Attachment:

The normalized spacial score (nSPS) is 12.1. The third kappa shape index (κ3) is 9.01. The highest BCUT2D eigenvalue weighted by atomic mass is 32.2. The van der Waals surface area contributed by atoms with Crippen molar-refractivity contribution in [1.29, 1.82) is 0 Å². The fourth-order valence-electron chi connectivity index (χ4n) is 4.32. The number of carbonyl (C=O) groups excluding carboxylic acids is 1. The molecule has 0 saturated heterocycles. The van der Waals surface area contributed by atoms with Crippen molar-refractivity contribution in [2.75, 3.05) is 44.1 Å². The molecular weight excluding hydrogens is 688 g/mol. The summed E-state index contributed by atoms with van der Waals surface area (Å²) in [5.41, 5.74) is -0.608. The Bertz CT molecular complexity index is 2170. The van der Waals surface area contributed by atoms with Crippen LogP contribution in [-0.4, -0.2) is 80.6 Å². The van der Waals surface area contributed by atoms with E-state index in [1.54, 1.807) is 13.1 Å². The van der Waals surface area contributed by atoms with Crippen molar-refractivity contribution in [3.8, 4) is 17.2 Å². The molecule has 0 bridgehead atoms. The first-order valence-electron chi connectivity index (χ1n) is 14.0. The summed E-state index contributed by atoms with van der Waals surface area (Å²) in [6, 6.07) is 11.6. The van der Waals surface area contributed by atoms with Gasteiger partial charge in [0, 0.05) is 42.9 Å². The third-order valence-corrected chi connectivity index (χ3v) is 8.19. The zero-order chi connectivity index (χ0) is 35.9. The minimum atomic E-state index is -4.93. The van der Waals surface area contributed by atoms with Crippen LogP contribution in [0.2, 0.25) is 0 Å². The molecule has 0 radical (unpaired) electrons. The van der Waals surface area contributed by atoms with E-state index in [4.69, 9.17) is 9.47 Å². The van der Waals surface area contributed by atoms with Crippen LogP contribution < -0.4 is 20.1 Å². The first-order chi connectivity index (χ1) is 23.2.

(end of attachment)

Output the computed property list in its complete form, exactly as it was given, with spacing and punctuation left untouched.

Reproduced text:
The normalized spacial score (nSPS) is 12.1. The third kappa shape index (κ3) is 9.01. The highest BCUT2D eigenvalue weighted by atomic mass is 32.2. The van der Waals surface area contributed by atoms with Crippen molar-refractivity contribution in [1.29, 1.82) is 0 Å². The fourth-order valence-electron chi connectivity index (χ4n) is 4.32. The number of carbonyl (C=O) groups excluding carboxylic acids is 1. The molecule has 0 saturated heterocycles. The van der Waals surface area contributed by atoms with Crippen molar-refractivity contribution in [2.75, 3.05) is 44.1 Å². The molecular weight excluding hydrogens is 688 g/mol. The summed E-state index contributed by atoms with van der Waals surface area (Å²) in [5.41, 5.74) is -0.608. The Bertz CT molecular complexity index is 2170. The van der Waals surface area contributed by atoms with Crippen LogP contribution in [-0.4, -0.2) is 80.6 Å². The van der Waals surface area contributed by atoms with E-state index in [1.54, 1.807) is 13.1 Å². The van der Waals surface area contributed by atoms with Crippen molar-refractivity contribution in [3.8, 4) is 17.2 Å². The molecule has 0 bridgehead atoms. The first-order valence-electron chi connectivity index (χ1n) is 14.0. The summed E-state index contributed by atoms with van der Waals surface area (Å²) in [6, 6.07) is 11.6. The van der Waals surface area contributed by atoms with Gasteiger partial charge in [0, 0.05) is 42.9 Å². The third-order valence-corrected chi connectivity index (χ3v) is 8.19. The zero-order chi connectivity index (χ0) is 35.9. The minimum atomic E-state index is -4.93. The van der Waals surface area contributed by atoms with Crippen LogP contribution in [0.2, 0.25) is 0 Å². The molecule has 0 radical (unpaired) electrons. The van der Waals surface area contributed by atoms with E-state index in [4.69, 9.17) is 9.47 Å². The van der Waals surface area contributed by atoms with Crippen LogP contribution < -0.4 is 20.1 Å². The first-order chi connectivity index (χ1) is 23.2.